God planted the Tree of Life and the Tree of the Knowledge of Good and Evil in the center of the Garden of Eden. Then He gave man this rule: You shall not touch nor eat of the fruit from the Tree of the Knowledge of Good and Evil for on that day you eat of it, you shall die (Genesis 2:16-17). God did not plant the Tree of the Knowledge of Good and Evil to tempt man, but to remind him of his place despite that man was made in the image and likeness of God. Man is a creature who is not above nor equal to God. It is God who determines what is good and what is evil. It was God who made the rule "Do not touch nor eat from the Tree of the Knowledge of Good and Evil for on that day, you shall die." God made this rule, and man disobeyed.
By eating the forbidden fruit, man now determines for himself what he thinks is good and evil. And man has not been doing a great job of it. Abortion, for example, was legalized in Guam and the United States because man decided that it was good. In some places of the United States, same sex marriage was legalized because in man's eyes, same sex marriage was determined to be good and just. Those who support abortion rationalize that a woman has a right to make choices in all matters including her own body. Others rationalize that overpopulation would destroy the resources of the earth. Some of the reasonable excuses man has come up with are very convincing that it sounds "good and just" despite that it goes against Church teaching.
Although homosexuality, abortion, same sex marriage, contraception, and pre-marital sex are against Church teaching, our conscience can make an erroneous judgment. Some will rationalize by saying that the Catholic Church needs to update herself with modern times. After all, they say....we are no longer living during biblical times and have grown more knowledgeable than people living during biblical times. So, how can we know for certain especially when our conscience can be in ignorance and even make erroneous judgements (CCC 1801 and 1786)? If one is unsure, the best thing is to follow the Church's moral teachings because it has not changed in over 2000 years.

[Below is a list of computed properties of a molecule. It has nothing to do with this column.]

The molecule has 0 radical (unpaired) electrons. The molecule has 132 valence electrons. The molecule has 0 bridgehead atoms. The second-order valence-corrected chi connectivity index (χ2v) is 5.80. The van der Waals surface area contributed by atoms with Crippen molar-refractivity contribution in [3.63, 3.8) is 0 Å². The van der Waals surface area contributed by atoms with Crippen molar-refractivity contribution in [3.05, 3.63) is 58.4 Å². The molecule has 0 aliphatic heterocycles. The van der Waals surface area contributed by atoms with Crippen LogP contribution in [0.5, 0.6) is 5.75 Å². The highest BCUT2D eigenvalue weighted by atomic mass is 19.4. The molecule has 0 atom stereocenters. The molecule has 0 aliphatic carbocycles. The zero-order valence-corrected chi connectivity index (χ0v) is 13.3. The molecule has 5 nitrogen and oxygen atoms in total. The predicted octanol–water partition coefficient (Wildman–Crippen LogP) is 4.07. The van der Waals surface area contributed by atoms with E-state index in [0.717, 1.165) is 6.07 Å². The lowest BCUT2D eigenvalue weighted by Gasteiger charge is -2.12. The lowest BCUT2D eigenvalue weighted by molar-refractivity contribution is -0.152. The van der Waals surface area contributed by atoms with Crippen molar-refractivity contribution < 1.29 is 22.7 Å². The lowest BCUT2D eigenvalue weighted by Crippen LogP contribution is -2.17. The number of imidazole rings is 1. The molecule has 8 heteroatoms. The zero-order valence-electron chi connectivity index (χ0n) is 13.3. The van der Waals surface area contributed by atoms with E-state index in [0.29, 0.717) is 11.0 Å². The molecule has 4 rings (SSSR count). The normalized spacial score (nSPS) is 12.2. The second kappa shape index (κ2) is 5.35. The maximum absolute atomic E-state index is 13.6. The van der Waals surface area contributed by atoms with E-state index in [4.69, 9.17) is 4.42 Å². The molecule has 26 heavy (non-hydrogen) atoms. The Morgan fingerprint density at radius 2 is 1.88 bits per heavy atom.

However, in the case of the Neocatechumenal Way, there has been a lot of controversy. Some probably feel that our Archbishop is not obeying the Pope by joining the Neocatechumenal Way. In the first place, did the Pope ever say that one should NEVER join the Way? No. Did the Pope ever say that the Way is illegitimate. No. Did the Pope ever excommunicate Kiko Arguello, the Founder of the Neocatechumenal Way? No. Did the Pope ever say that the Way is not Catholic? No. Thus, how can one conclude that the Archbishop has disobeyed the Pope when the Pope supports and endorses the Way in the first place?
As Catholics, we accept all the moral teachings of the Catholic Church because we believe these teachings come from Christ, who is Head of the Church. In the same way, are we also not supposed to support and endorse all that the Church embraces? Or do we doubt and think that the Church does not have the right discernment on what is good and evil, on what is right and wrong, on what is just and unjust, and on what is Christian and unchristian?
CCC 1269 Having become a member of the Church, the person baptized belongs no longer to himself, but to him who died and rose for us. From now on, he is called to be subject to others, to serve them in the communion of the Church, and to "obey and submit" to the Church's leaders, holding them in respect and affection. Just as Baptism is the source of responsibilities and duties, the baptized person also enjoys rights within the Church: to receive the sacraments, to be nourished with the Word of God and to be sustained by the other spiritual helps of the Church.
Do we doubt what is clearly written in this Catechism of the Catholic Church? Should we question this Catechism? If so, then who exactly are we supposed to follow if not God's Church? Do we believe that Christ is the Head of the Church who guides her into all truths or not? When we want to become our own authority, we then put ourselves as God.